More than 35 percent of Americans have debts and unpaid bills that have been reported to collection agencies, according to a study released Tuesday by the Urban Institute.
The study found that 35.1 percent of people with credit records had been reported to collections for debt that averaged $5,178, based on September 2013 records. The study points to a disturbing trend: The share of Americans in collections has remained relatively constant, even as the country as a whole has whittled down the size of its credit card debt since the official end of the Great Recession in the middle of 2009.
The delinquent debt is overwhelmingly concentrated in Southern and Western states. Texas cities have a large share of their populations being reported to collection agencies: Dallas (44.3 percent); El Paso (44.4 percent), Houston (43.7 percent), McAllen (51.7 percent) and San Antonio (44.5 percent).
Almost half of Las Vegas residents— many of whom bore the brunt of the housing bust that sparked the recession— have debt in collections. Other Southern cities have a disproportionate number of their people facing debt collectors, including Orlando and Jacksonville, Florida; Memphis, Tennessee; Columbia, South Carolina; and Jackson, Mississippi.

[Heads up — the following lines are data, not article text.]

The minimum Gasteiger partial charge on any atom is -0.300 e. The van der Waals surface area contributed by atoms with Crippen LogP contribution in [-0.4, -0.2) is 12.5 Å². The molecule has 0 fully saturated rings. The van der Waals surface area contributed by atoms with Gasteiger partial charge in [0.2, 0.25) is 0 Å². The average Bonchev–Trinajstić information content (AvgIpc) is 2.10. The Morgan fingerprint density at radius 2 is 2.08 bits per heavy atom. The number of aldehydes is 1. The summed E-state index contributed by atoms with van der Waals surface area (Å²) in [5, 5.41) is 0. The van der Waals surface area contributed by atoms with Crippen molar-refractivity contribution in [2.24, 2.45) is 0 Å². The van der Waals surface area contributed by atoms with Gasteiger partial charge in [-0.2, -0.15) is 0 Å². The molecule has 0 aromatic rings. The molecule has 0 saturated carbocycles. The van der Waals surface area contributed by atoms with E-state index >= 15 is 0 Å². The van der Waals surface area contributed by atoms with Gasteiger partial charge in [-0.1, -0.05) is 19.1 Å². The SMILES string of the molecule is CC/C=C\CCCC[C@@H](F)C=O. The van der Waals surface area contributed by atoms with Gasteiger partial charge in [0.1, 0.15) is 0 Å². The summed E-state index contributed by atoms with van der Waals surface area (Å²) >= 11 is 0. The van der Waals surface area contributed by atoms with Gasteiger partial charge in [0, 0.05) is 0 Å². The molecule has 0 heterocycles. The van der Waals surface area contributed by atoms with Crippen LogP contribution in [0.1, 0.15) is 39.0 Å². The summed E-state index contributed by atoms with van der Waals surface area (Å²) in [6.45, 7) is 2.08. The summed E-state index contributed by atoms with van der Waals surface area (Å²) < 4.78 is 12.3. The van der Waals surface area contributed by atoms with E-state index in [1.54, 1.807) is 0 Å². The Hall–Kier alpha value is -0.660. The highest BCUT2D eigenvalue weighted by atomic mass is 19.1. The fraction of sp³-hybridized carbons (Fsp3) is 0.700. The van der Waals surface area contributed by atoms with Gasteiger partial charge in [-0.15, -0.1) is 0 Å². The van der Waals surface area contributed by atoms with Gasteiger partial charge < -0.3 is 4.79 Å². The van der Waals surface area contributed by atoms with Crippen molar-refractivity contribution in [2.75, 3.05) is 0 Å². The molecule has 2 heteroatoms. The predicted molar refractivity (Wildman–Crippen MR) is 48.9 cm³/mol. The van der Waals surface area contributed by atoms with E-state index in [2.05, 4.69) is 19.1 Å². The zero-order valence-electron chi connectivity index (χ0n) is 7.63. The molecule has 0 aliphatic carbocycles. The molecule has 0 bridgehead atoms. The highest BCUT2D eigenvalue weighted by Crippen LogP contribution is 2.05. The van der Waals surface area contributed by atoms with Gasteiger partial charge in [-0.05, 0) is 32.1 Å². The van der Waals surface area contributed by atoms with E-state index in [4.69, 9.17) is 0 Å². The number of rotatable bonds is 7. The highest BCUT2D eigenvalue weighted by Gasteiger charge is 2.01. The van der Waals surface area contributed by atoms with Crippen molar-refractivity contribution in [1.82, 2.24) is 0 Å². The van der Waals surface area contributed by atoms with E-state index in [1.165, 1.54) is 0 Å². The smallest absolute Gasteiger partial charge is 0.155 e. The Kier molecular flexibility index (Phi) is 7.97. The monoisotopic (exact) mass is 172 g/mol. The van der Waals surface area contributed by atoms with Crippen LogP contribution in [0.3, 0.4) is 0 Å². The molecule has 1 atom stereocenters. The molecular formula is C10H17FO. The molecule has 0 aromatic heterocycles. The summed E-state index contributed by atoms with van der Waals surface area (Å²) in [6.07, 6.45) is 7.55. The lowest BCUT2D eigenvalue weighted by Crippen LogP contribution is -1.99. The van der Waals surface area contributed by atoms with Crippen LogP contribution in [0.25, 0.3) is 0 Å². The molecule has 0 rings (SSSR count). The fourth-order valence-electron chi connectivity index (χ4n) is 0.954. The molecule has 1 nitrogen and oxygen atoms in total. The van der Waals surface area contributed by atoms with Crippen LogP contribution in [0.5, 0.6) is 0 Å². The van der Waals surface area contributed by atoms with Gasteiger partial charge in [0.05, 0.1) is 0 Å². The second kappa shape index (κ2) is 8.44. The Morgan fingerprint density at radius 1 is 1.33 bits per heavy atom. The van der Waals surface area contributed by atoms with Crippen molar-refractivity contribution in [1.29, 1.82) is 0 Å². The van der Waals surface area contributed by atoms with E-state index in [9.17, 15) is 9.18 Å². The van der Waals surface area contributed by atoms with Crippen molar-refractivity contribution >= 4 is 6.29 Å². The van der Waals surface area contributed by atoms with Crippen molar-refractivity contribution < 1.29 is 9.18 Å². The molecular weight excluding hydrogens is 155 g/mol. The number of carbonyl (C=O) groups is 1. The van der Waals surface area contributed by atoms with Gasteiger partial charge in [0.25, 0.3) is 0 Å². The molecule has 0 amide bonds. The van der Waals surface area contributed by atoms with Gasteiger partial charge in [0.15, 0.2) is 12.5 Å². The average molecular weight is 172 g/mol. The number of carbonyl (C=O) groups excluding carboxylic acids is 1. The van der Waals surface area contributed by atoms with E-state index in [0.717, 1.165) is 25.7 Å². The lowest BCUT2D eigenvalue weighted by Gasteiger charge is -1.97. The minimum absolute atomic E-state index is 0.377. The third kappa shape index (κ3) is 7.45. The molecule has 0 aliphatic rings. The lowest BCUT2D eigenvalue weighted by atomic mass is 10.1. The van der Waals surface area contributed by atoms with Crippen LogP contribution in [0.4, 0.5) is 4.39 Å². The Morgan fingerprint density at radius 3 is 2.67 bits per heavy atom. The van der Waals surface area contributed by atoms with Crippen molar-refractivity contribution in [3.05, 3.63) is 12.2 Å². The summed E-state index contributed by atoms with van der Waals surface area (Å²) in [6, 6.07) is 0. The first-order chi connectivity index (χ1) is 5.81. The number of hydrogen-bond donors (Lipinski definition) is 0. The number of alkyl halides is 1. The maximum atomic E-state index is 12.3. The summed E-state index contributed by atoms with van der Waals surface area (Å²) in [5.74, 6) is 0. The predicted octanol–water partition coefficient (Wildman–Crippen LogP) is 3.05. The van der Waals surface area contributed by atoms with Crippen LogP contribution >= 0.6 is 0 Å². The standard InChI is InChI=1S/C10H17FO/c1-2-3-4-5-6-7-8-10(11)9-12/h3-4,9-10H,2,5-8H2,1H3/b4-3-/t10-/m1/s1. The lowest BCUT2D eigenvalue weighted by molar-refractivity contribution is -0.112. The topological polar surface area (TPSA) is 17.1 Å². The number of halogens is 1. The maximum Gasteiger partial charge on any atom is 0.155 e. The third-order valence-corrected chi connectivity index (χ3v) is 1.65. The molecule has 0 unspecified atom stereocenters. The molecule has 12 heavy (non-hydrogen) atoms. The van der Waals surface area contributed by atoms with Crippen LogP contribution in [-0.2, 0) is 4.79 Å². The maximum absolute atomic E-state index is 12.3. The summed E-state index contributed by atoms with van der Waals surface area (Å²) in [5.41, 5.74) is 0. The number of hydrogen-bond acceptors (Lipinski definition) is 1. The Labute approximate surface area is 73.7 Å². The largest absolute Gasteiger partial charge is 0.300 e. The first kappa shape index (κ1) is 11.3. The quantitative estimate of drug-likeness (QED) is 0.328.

Via: Ars Technica:
The Russian Ministry of Internal Affairs (MVD) has offered a 3.9 million ruble (approximately $111,000) contract for technology that can identify the users of Tor, the encrypted anonymizing network used by Internet users seeking to hide their activities from monitoring by law enforcement, government censors, and others.
In a notice on the Russian government’s procurement portal under the title “Perform research, code ‘TOR’ (Navy),” originally posted on July 11, the MVD announced it was seeking proposals for researchers to ”study the possibility of obtaining technical information about users and users equipment on the Tor anonymous network.” The competition, which is open only to Russian citizens and companies, requires entrants to pay a 195,000 ruble (approximately $5,555) application fee. Proposals are due by August 13, and a winner of the contract will be chosen by August 20.
The MVD had previously sought to ban the use of any anonymizing software. That proposal was dropped last year. However, a new “blogger law” passed in April, which goes into effect in August, requires all bloggers with an audience of over 3,000 readers to register their identity with the government—and enforcement of the law could be made difficult if bloggers use the Tor network to retain their anonymity.
The U.N.’s top human rights official demanded Wednesday that all sides in the two-week war in the Gaza Strip refrain from indiscriminate attacks on civilians, warning that violations may amount to war crimes.
The warning by U.N. High Commissioner for Human Rights Navi Pillay came at a special meeting of the U.N.’s top human rights body, which voted 29-1 to authorize an international commission of inquiry to investigate all alleged abuses since mid-June in the Gaza Strip.